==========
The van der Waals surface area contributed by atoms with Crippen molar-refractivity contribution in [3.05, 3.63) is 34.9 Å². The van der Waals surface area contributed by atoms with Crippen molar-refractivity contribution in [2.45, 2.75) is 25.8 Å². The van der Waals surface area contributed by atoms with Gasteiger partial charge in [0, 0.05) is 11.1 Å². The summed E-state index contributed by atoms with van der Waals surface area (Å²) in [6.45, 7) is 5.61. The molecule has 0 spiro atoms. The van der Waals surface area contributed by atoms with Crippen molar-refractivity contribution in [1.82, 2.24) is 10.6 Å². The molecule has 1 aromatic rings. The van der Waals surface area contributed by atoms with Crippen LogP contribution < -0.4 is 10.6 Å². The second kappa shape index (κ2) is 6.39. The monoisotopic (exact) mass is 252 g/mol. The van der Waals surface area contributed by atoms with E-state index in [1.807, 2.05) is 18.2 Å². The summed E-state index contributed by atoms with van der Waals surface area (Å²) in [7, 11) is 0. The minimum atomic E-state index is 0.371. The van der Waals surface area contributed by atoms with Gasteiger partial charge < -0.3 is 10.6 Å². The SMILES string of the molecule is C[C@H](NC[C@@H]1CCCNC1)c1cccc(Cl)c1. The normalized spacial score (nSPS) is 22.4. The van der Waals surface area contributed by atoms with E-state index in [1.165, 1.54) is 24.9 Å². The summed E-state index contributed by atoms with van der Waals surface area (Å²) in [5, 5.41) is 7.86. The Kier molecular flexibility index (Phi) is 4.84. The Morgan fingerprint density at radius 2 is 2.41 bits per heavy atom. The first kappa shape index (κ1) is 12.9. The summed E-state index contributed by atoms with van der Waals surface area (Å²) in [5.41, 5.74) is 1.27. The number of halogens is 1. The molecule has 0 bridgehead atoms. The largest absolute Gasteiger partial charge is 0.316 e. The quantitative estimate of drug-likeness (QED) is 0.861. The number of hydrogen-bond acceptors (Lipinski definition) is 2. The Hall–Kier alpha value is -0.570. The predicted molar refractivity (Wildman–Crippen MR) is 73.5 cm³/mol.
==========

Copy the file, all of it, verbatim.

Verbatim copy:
The van der Waals surface area contributed by atoms with Crippen molar-refractivity contribution in [3.05, 3.63) is 34.9 Å². The van der Waals surface area contributed by atoms with Crippen molar-refractivity contribution in [2.45, 2.75) is 25.8 Å². The van der Waals surface area contributed by atoms with Gasteiger partial charge in [0, 0.05) is 11.1 Å². The summed E-state index contributed by atoms with van der Waals surface area (Å²) in [6.45, 7) is 5.61. The molecule has 0 spiro atoms. The van der Waals surface area contributed by atoms with Crippen molar-refractivity contribution in [1.82, 2.24) is 10.6 Å². The molecule has 1 aromatic rings. The van der Waals surface area contributed by atoms with Crippen LogP contribution < -0.4 is 10.6 Å². The second kappa shape index (κ2) is 6.39. The monoisotopic (exact) mass is 252 g/mol. The van der Waals surface area contributed by atoms with E-state index in [1.807, 2.05) is 18.2 Å². The summed E-state index contributed by atoms with van der Waals surface area (Å²) in [7, 11) is 0. The minimum atomic E-state index is 0.371. The van der Waals surface area contributed by atoms with Gasteiger partial charge < -0.3 is 10.6 Å². The SMILES string of the molecule is C[C@H](NC[C@@H]1CCCNC1)c1cccc(Cl)c1. The normalized spacial score (nSPS) is 22.4. The van der Waals surface area contributed by atoms with E-state index in [1.165, 1.54) is 24.9 Å². The summed E-state index contributed by atoms with van der Waals surface area (Å²) in [5, 5.41) is 7.86. The Kier molecular flexibility index (Phi) is 4.84. The Morgan fingerprint density at radius 2 is 2.41 bits per heavy atom. The first kappa shape index (κ1) is 12.9. The summed E-state index contributed by atoms with van der Waals surface area (Å²) in [5.41, 5.74) is 1.27. The number of halogens is 1. The molecule has 0 bridgehead atoms. The largest absolute Gasteiger partial charge is 0.316 e. The quantitative estimate of drug-likeness (QED) is 0.861. The number of hydrogen-bond acceptors (Lipinski definition) is 2. The Hall–Kier alpha value is -0.570. The predicted molar refractivity (Wildman–Crippen MR) is 73.5 cm³/mol.